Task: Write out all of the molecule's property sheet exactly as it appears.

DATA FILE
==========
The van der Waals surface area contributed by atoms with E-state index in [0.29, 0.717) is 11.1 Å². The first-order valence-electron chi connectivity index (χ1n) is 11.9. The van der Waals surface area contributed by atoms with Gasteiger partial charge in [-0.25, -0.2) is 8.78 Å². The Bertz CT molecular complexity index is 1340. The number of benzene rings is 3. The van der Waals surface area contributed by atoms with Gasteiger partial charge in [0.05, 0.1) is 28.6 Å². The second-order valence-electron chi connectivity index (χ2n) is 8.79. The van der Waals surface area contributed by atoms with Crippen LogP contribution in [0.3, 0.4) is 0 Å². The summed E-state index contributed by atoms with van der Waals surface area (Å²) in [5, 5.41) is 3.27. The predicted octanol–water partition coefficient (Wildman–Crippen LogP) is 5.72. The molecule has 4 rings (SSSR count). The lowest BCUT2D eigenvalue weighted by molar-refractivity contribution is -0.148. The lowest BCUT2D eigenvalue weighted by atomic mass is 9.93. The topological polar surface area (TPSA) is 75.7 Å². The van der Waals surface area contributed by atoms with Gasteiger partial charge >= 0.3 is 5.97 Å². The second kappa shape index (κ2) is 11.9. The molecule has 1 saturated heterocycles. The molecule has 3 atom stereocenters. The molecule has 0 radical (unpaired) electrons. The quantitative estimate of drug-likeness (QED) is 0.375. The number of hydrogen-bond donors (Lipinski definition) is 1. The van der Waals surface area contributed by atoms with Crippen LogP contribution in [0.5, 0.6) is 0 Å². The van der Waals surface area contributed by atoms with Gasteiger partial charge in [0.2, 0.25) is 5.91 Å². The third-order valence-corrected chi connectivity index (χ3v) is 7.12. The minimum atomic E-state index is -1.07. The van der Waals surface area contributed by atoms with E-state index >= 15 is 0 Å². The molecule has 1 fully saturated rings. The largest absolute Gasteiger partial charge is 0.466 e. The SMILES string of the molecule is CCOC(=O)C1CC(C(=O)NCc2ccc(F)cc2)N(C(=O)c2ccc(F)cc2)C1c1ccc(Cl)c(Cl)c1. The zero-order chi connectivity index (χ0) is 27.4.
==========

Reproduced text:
The van der Waals surface area contributed by atoms with E-state index in [0.29, 0.717) is 11.1 Å². The first-order valence-electron chi connectivity index (χ1n) is 11.9. The van der Waals surface area contributed by atoms with Gasteiger partial charge in [-0.25, -0.2) is 8.78 Å². The Bertz CT molecular complexity index is 1340. The number of benzene rings is 3. The van der Waals surface area contributed by atoms with Gasteiger partial charge in [0.05, 0.1) is 28.6 Å². The second-order valence-electron chi connectivity index (χ2n) is 8.79. The van der Waals surface area contributed by atoms with Crippen LogP contribution in [0.3, 0.4) is 0 Å². The summed E-state index contributed by atoms with van der Waals surface area (Å²) in [5, 5.41) is 3.27. The predicted octanol–water partition coefficient (Wildman–Crippen LogP) is 5.72. The molecule has 4 rings (SSSR count). The lowest BCUT2D eigenvalue weighted by molar-refractivity contribution is -0.148. The lowest BCUT2D eigenvalue weighted by atomic mass is 9.93. The topological polar surface area (TPSA) is 75.7 Å². The van der Waals surface area contributed by atoms with Gasteiger partial charge >= 0.3 is 5.97 Å². The second kappa shape index (κ2) is 11.9. The molecule has 1 saturated heterocycles. The molecule has 3 atom stereocenters. The molecule has 0 radical (unpaired) electrons. The quantitative estimate of drug-likeness (QED) is 0.375. The number of hydrogen-bond donors (Lipinski definition) is 1. The van der Waals surface area contributed by atoms with Crippen LogP contribution in [0.5, 0.6) is 0 Å². The van der Waals surface area contributed by atoms with Gasteiger partial charge in [0.2, 0.25) is 5.91 Å². The third-order valence-corrected chi connectivity index (χ3v) is 7.12. The minimum atomic E-state index is -1.07. The van der Waals surface area contributed by atoms with E-state index >= 15 is 0 Å². The molecule has 1 fully saturated rings. The largest absolute Gasteiger partial charge is 0.466 e. The SMILES string of the molecule is CCOC(=O)C1CC(C(=O)NCc2ccc(F)cc2)N(C(=O)c2ccc(F)cc2)C1c1ccc(Cl)c(Cl)c1. The zero-order chi connectivity index (χ0) is 27.4.